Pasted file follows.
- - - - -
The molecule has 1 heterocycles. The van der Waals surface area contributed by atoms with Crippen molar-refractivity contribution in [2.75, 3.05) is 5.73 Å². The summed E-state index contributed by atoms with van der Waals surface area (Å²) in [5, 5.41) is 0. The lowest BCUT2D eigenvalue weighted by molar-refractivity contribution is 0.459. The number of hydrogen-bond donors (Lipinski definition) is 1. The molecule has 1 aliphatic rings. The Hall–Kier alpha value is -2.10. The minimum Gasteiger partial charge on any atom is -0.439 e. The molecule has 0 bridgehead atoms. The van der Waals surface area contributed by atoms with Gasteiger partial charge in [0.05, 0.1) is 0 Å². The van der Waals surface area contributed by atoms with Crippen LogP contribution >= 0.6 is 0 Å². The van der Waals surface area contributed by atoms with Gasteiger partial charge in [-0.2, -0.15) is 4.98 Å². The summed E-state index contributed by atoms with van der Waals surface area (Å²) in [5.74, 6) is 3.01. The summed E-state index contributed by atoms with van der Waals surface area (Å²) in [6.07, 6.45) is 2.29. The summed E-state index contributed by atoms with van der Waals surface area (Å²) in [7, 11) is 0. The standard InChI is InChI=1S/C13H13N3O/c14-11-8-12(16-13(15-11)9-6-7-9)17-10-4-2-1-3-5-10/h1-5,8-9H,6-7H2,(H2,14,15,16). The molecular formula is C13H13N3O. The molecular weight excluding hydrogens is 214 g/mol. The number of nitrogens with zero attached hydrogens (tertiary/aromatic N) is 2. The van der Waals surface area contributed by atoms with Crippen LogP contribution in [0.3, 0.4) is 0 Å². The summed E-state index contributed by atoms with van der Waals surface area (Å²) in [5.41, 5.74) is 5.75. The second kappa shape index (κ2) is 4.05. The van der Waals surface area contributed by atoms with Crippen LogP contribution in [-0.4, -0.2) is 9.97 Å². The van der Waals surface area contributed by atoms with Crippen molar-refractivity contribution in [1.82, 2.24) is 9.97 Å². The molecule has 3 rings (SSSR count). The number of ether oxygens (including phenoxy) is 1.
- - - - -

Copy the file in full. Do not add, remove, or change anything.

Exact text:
The molecule has 1 heterocycles. The van der Waals surface area contributed by atoms with Crippen molar-refractivity contribution in [2.75, 3.05) is 5.73 Å². The summed E-state index contributed by atoms with van der Waals surface area (Å²) in [5, 5.41) is 0. The lowest BCUT2D eigenvalue weighted by molar-refractivity contribution is 0.459. The number of hydrogen-bond donors (Lipinski definition) is 1. The molecule has 1 aliphatic rings. The Hall–Kier alpha value is -2.10. The minimum Gasteiger partial charge on any atom is -0.439 e. The molecule has 0 bridgehead atoms. The van der Waals surface area contributed by atoms with Gasteiger partial charge in [0.05, 0.1) is 0 Å². The van der Waals surface area contributed by atoms with Crippen LogP contribution >= 0.6 is 0 Å². The van der Waals surface area contributed by atoms with Gasteiger partial charge in [-0.2, -0.15) is 4.98 Å². The summed E-state index contributed by atoms with van der Waals surface area (Å²) in [5.74, 6) is 3.01. The summed E-state index contributed by atoms with van der Waals surface area (Å²) in [6.07, 6.45) is 2.29. The summed E-state index contributed by atoms with van der Waals surface area (Å²) in [7, 11) is 0. The standard InChI is InChI=1S/C13H13N3O/c14-11-8-12(16-13(15-11)9-6-7-9)17-10-4-2-1-3-5-10/h1-5,8-9H,6-7H2,(H2,14,15,16). The molecular formula is C13H13N3O. The molecular weight excluding hydrogens is 214 g/mol. The number of nitrogens with zero attached hydrogens (tertiary/aromatic N) is 2. The van der Waals surface area contributed by atoms with Crippen LogP contribution in [0.3, 0.4) is 0 Å². The summed E-state index contributed by atoms with van der Waals surface area (Å²) in [5.41, 5.74) is 5.75. The second kappa shape index (κ2) is 4.05. The van der Waals surface area contributed by atoms with Crippen LogP contribution in [-0.4, -0.2) is 9.97 Å². The van der Waals surface area contributed by atoms with Crippen molar-refractivity contribution in [1.82, 2.24) is 9.97 Å². The molecule has 3 rings (SSSR count). The number of ether oxygens (including phenoxy) is 1.